Monday, April 30, 2007

Charles Rangel In His Own Words...

CHARLES RANGEL is the man who brought you Senator Hillary Rodham Clinton. “No, no, no!” she protested each time he urged her to run. “But in the end,” she recalled, “like so many women before me, I just couldn’t say no.”

In his irreverent memoir, “And I Haven’t Had a Bad Day Since: From the Streets of Harlem to the Halls of Congress” (Thomas Dunne Books, $24.95), written with Leon Wynter, Mr. Rangel engagingly recalls his challenging childhood, his introduction into clubhouse politics and his defeat of the formidable Adam Clayton Powell. He also describes his induction into the Gang of Four, as Manhattan’s black Democratic power brokers came to be called in 1985, when the mayoral candidacy of Herman Badillo “helped open up an unfortunate wound of political distrust between blacks and Hispanics in New York that persists to this day.”

The reader gets to eavesdrop on conversations with power brokers like Gov. Nelson Rockefeller. The reader can also weigh Mr. Rangel’s assessment that the victory in the 1969 mayoral primary of Mario Procaccino, who memorably declared that his heart was as black as any black man’s, signaled a conservative shift that led to the election of Edward Koch and Rudolph Giuliani.

Mr. Rangel and Mr. Koch became antagonists, but it was mostly business, not personal. Their conflicts, Mr. Rangel says, were rooted in “my longstanding feeling that his values would be more comfortable in a Giuliani Republican Party” and represented “a modern form of ethnic political theater that, however regrettable, I understood.”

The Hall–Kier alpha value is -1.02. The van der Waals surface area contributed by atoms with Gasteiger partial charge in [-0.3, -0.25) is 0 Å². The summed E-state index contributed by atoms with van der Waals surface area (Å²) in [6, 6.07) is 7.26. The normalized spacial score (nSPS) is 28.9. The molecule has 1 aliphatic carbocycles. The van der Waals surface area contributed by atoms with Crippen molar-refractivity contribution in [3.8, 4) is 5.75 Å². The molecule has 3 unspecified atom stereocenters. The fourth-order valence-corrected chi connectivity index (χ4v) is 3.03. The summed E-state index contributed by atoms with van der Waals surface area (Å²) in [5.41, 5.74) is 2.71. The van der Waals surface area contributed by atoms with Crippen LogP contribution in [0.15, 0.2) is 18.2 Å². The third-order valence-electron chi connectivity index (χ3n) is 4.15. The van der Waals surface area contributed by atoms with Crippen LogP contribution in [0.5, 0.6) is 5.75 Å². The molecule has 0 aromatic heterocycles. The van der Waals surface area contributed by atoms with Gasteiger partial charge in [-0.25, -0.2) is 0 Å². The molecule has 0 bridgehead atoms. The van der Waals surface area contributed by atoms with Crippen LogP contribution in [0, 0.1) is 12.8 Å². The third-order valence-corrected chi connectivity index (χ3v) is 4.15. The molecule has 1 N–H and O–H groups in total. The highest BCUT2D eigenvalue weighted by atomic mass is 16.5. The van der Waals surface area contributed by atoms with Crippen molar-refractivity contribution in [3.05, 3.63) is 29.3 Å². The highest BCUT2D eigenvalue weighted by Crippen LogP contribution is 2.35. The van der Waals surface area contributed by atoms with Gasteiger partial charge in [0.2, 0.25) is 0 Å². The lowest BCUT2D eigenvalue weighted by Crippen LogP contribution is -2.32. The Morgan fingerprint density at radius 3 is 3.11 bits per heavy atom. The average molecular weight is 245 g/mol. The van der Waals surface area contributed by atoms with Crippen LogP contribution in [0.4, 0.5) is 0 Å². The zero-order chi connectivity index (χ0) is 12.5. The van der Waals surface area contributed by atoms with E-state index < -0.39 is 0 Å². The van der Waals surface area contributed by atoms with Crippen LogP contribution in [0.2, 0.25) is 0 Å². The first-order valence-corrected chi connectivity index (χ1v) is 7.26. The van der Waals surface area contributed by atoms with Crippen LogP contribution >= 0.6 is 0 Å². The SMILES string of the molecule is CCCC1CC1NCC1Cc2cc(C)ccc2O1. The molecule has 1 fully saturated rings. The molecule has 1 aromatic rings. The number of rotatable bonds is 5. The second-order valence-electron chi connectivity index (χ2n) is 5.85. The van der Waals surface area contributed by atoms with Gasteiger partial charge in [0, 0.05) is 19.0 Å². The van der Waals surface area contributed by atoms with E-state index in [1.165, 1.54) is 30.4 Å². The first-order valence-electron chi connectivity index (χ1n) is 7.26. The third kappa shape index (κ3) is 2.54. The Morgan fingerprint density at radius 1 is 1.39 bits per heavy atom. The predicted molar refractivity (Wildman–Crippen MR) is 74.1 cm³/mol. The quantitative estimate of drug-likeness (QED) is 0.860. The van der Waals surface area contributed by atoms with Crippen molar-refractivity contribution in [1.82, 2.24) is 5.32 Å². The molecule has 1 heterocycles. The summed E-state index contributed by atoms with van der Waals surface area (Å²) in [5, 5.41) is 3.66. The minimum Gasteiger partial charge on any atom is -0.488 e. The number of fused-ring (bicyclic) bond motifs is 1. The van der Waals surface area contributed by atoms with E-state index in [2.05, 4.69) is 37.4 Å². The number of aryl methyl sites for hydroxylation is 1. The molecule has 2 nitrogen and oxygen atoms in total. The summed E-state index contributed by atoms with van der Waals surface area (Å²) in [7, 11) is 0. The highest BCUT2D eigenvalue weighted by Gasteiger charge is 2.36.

“I wish I could say the same for Mario Cuomo,” Mr. Rangel laments. “I still don’t get the meaning of Mario Cuomo and his remarkable, dead-end career.”

From his Harlem apartment, Mr. Rangel can see his grandfather’s brownstone on West 132nd Street and Lenox Avenue, but, in many respects, he has come a long way; this year, he was made chairman of the powerful House Ways and Means Committee. Despite this achievement, his book mostly looks back, barely touching on his unfinished political agenda, which, perhaps, befits a memoir by a man who is almost 77.

He recalls the response of a former Congressional colleague, Claude Pepper, who was about the same age as Mr. Rangel is now when a broker was urging him to make some long-term investment. To which Mr. Pepper replied: “Young man, at my age, I don’t even buy green bananas.” Mr. Pepper, by the way, served in Congress until his death — at nearly 89.

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